Appeals court orders new trial

YOUNGSTOWN — The 7th District Court of Appeals has granted a new trial to Lavontae E. Knight, 28, in a murder case in which he was convicted in Mahoning County Common Pleas Court in the Dec. 30, 2018, killing of Trevice Harris and wounding Harris’ girlfriend in a car on the city’s South Side.

Knight, of Ferndale Avenue, was convicted at trial of aggravated murder, attempted aggravated murder, two counts of aggravated robbery, two counts of kidnapping and felonious assault and was sentenced to 58 years to life in prison in September of 2022.

The appeals court found last week that Judge John Durkin committed “cumulative errors that deprived (Knight) of a fair trial,” according to its ruling.

One was when Durkin denied defense attorney Dave Betras time to study and prepare for a hearing where the judge and attorneys questioned jurors about a remark one juror made to others about being afraid because she thought she was being followed when she left the courthouse one afternoon during Knight’s trial.

The appeals panel also found that Durkin erred in deciding that the remedy for a former assistant prosecutor not timely turning over evidence to the defense was to postpone the trial.

The decision did not

indicate what type of more aggressive remedy it thought was appropriate, but the defense had requested that the case be dismissed.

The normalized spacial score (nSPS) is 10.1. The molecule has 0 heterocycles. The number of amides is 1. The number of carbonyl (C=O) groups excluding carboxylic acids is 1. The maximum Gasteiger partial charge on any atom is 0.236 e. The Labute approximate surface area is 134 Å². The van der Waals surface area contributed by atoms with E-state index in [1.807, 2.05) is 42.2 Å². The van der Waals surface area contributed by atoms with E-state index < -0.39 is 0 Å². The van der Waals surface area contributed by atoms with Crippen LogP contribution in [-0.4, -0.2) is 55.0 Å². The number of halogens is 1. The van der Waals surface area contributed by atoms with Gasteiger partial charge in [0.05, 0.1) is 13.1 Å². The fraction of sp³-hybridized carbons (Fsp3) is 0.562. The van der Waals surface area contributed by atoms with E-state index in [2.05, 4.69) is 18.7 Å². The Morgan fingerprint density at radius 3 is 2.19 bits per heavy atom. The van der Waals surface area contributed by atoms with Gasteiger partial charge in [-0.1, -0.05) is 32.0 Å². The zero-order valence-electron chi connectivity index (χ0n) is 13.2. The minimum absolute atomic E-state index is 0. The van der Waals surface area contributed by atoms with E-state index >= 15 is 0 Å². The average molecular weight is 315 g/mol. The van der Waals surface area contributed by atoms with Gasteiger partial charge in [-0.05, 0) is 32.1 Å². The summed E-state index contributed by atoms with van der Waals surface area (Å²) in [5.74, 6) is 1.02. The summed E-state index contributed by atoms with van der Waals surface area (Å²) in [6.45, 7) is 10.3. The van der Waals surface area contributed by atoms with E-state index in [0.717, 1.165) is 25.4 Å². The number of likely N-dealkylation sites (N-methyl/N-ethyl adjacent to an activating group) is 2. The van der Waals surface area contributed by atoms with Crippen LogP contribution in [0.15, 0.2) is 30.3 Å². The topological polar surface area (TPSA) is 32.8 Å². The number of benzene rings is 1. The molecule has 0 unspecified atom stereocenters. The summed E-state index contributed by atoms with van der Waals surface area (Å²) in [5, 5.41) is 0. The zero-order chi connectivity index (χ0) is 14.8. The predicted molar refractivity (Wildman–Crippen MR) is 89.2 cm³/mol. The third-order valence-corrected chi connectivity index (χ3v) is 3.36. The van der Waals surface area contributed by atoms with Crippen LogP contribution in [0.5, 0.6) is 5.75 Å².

The ruling also stated that the appeals panel found that “While these errors alone do not constitute reversible errors, the cumulative effect of them constituted a deprivation of a fair trial.”


The first error involved a matter that was raised just after the jury found Knight guilty and whether Knight should get a new trial because a juror had potentially tainted the jury and its guilty verdicts by reporting to fellow jurors that she feared that she had been followed home by two women who were sitting through the trial. She said the day in question was prior to the jury reaching its verdict in the case. Betras’ motion stated that the conversation lasted a minute or two.

Durkin’s ruling denying a new trial stated that he individually questioned the 12 jurors and was satisfied that they were being honest in saying they decided Knight’s guilt based on the evidence and not on the fears the juror raised about being followed.

According to The Vindicator archives, Durkin said the sheriff’s office and Youngstown Police Department investigated the matter, and it showed that two people attending the trial “just happened to follow the juror the same way home for a period of time.”

The appeals panel’s ruling provided more details regarding the questioning of the jurors. It stated that the juror told the judge and the attorneys that when she drove away from the parking area, she saw a Burgundy SUV containing two females following her. They had been sitting through the trial, the juror said.

The juror was heading to Austintown and was near Belle Vista Avenue on Youngstown’s West Side before the SUV stopped following her, she said. The females never approached her or said anything to her, but she mentioned the matter to her fellow jurors the next day when they convened for deliberations.

When the judge and attorneys brought the jurors back to the courthouse after their service was over and questioned them, they all said they heard the woman’s remark but none thought the remark affected their decision on Knight’s guilt or innocence.